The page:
Book Review: New Delhi – Making of a Capital

Malvika Singh & Rudrangshu Mukherjee
Concept and Visual research Pramod Kapoor
2009, Lustre Press, Roli Books

This book is a fascinating compilation – a scrapbook perhaps – of photographs, facsimile newspaper articles, letters and drawings which record the actual construction of New Delhi. As such it is a valuable visual complement to Robert Grant Irving’s definitive Indian Summer, written in 1981.

But the aim of the book is a little different, focussing on the Indian participants in this great story – the unsung building contractors of the new city who had converged on Delhi from areas far away in what is now Pakistan. Conspicuous among the successful were Sujan Singh and his son Sobha Singh, who was later knighted for his contribution to the city. As a family they were already exceptional among builders when they came to Delhi in 1911. They owned land and a camel transport business in the Punjab and had helped construct the state’s railways. In New Delhi Sobha Singh acted as contractor for the South Secretarial Block, Viceroy’s Court and the Great Place, the War Memorial Arch, Baroda House and innumerable residences.

Sobha Singh was Malvika’s great-grandfather-in-law so it is understandable that she should take the lead in compiling this book and describing the evolution of the building of the city – covering the political situation, the Chief Architects, Lutyens and Baker, the question of style and the issue of the gradient.

But great credit should also go to Pramod Kapoor for his visual research in Britain, unearthing many images which have not been published before. Early photographs are especially daunting, taken from an observatory tower that was built in the centre of the construction site, showing multiple train lines for transporting materials crisscrossing the whole area. They give a true indication of the scale of the whole project. How important Hugh Keeling, Chief Engineer of Delhi, must have been in managing it all. Lutyens called him the ‘veritable mother’ of the city and of ‘all who worked for it’.

Also fascinating are the facsimile news cuttings chosen by Pramod from The Times, Daily Telegraph and Morning Post which show the extensive coverage given to the project in Britain. Several concern the problem of style. Baker’s article is well known but it is also good to read Lord Curzon’s which is much wiser. I had never seen one before – ‘The New Delhi: Sir E. Lutyens on Art in Building’ (The Times, 30 March 1921). One extract reads: ‘Englishmen will not sacrifice ground rent for a good building. Take a picture of Nash’s Regent Street and then see what they are making of the street today.’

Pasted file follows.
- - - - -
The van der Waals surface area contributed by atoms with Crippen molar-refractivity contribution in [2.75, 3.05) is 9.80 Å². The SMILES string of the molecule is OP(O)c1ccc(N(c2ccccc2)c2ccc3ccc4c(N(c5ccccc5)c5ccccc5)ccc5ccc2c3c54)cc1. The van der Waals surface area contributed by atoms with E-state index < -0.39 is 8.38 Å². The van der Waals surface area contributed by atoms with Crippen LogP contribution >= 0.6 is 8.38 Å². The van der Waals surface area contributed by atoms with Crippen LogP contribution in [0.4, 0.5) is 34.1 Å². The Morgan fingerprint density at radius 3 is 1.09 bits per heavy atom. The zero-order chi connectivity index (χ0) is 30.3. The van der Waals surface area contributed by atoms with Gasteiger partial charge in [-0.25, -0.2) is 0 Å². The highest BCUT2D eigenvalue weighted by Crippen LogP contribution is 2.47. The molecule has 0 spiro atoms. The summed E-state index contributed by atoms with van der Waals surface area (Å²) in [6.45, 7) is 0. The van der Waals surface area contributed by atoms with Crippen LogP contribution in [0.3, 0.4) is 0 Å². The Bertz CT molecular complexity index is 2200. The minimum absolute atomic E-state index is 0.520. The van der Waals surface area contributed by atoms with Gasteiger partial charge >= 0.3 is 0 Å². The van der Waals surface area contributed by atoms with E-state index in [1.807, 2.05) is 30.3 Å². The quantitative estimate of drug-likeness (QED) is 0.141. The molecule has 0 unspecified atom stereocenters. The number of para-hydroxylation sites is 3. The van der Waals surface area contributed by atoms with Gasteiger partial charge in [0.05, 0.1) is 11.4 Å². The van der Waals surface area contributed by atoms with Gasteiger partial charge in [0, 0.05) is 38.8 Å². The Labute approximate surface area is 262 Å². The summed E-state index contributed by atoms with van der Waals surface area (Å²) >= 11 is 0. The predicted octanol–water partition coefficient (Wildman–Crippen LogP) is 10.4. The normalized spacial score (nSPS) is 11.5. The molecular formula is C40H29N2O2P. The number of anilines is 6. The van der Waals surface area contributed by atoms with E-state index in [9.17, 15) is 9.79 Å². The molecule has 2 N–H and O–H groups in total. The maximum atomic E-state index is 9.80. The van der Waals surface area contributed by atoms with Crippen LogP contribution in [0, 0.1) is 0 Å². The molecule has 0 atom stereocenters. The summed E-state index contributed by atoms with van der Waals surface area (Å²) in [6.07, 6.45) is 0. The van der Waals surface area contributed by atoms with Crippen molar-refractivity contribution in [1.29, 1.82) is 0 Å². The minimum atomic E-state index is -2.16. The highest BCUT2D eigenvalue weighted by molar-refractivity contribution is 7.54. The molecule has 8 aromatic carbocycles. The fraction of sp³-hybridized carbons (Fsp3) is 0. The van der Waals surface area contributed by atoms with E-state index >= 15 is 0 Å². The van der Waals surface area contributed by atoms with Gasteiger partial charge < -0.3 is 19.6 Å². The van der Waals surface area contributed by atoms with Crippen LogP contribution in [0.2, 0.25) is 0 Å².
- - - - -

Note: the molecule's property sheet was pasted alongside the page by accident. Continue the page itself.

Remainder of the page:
Also included are several facsimile letters by Lutyens which show a concise and formal style which differs from his dashed-off way in writing to Lady Emily. One, written to The Morning Post on the 8th December 1923 about ‘Delhi’s Costly Glories’, refutes various myths about the new city including the statement that ‘up to now nearly £20,000,000 had been spent on New Delhi’; only £8,600,000 had been. It is also good to read in full two sad letters by Lutyens and Baker concluding the saga of the gradient, written in July 1922, after any attempt to correct the incline had finally been closed for good by the Government of India. Lutyens concluded ‘ we have to continue to work together and I am willing to do my best – but where trust and confidence has once been lost it can never be ‘glad confident morning again’.

There are many good things in this book but one of the best is the feeling expressed by Malvika in her foreword that many Indians today value the heritage of New Delhi and want to conserve it – for their own reasons.

Apparently the book has sold out in Delhi – to Dilli-wallahs.

Margaret Richardson